The food was "meh" to really boring. Extremely limited menu. I think they only had a choice of 6 different "wursts" to choose from, no buns ( keepin' it real, apparently), kraut and potato are the only sides. We had a 2 sausage plate instead of the other choice...a 1 sausage plate.... kraut, potato. We chose a currywurst (pretty decent, good curry flavor/bright yellow in "curriness") and a cheesewurst (processed orange cheese)... boiled potato (no discernible seasoning, I asked for some salt) sauerkraut ( tasted a bit mushy and maybe canned)three types of mustard, the stone ground and the sweet one were very good ( i.e. fresh and different), the other mustard was a bit plain and seemed typical grocery store quality. We also ordered a soft pretzel( it came with the same three mustards). It was fresh but nothing to write home about.

We asked about the future ( being that it is all outdoor seating now). Apparently, they are hiring contractors to help with weatherizing for the cold and rain.

Communal seating (ugghh,again!), cute set up with the umbrellas and food truck/grill/big screen TV combo, quality large/heavy beer glasses with handles, superior to Leavenworth (a frequent haunt of mine for this type of experience) for food(but that isn't saying much).

I hope they broaden the menu.

Aug 19, 2014
sedimental in Pacific Northwest

A Biergarten in Bellingham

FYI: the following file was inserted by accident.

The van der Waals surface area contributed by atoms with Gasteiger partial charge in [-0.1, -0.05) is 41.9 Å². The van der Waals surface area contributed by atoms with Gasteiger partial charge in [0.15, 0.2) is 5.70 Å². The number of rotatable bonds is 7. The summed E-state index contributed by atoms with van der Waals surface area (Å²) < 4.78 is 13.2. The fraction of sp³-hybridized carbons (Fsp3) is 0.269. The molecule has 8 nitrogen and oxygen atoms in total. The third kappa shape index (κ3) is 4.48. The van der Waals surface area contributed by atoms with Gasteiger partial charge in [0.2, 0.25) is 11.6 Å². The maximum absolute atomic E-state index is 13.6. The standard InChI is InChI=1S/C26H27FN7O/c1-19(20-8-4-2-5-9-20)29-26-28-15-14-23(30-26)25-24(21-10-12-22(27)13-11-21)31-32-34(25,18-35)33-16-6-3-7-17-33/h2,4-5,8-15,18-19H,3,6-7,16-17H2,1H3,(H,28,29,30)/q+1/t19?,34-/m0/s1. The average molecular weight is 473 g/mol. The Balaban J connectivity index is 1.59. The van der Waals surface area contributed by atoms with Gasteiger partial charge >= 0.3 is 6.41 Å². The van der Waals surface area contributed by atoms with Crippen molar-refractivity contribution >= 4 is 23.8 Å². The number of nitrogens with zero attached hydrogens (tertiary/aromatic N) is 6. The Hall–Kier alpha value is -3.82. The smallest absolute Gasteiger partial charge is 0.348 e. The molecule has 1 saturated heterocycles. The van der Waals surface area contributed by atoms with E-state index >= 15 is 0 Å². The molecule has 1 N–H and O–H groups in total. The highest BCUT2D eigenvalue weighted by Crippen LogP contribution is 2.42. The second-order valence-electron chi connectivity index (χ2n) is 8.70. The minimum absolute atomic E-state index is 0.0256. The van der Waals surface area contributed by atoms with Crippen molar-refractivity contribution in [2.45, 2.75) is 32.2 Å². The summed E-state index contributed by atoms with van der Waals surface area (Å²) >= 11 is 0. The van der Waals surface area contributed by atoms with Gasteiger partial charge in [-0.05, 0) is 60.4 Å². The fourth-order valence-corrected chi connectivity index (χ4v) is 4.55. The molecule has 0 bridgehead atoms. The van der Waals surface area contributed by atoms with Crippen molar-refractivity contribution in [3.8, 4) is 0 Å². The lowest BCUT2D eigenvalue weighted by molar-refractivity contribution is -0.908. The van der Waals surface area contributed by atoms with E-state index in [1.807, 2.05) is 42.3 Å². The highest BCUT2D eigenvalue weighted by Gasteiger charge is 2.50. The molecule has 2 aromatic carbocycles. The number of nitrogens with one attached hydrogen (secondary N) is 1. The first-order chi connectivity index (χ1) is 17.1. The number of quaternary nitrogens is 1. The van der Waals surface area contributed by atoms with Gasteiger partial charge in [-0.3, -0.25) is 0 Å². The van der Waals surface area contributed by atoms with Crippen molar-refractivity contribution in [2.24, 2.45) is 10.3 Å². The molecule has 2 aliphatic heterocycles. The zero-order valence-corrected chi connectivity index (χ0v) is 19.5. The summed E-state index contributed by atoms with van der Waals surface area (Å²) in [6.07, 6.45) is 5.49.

I drove past this one Sunday when I remembered this post. It was crowded and looked pretty popular. It is on my short list. Maybe tonight. I am also not really much of a beer drinker, but I enjoy a well paired beer/ food experience and appreciate a light tasting beer with a pub dinner.

I am traveling more than being at home (temporarily) right now, so I am using the crazy schedule to try new places when I am here. Appreciate the heads up about it! Will report back! :)

Aslan Brewing Co. Bellingham

As a follow up, I did take my adult kids there on a Saturday afternoon. We sat outside on the patio. It was fairly crowded. We ordered several different beer tastings, the waiter customized to our preferences (nice!). We also ordered a few different items. The rockfish grilled taco's were deemed as excellent (I thought they were meh) by two of us, the waffle fries poutine with mushroom and herb gravy with Beecher cheese curds were really good.

The adult kids from Seattle pronounced it as a new favorite pub.

Side note: We went to Kushan brewery on Sunday for a similar beer tasting/ pub grub adventure. Really great street food truck food as usual, also good beer, outside seating in the summer is a nice way to spend an hour or so after a hike or shopping. The major difference between the two pub places IMO is total price (the food trucks are really pricy and you have to order a whole "meal") and of course, you are limited in food options depending upon which truck is there. This time, the truck offered sandwiches (and they were exceptional, at that) with no other choices for lighter foods. Luckily, we were all hungry and the food was perfect this time :)

Aug 19, 2014
sedimental in Pacific Northwest

I'm cooking lowfat for my elderly dog, post-pancreatitis and thought I'd share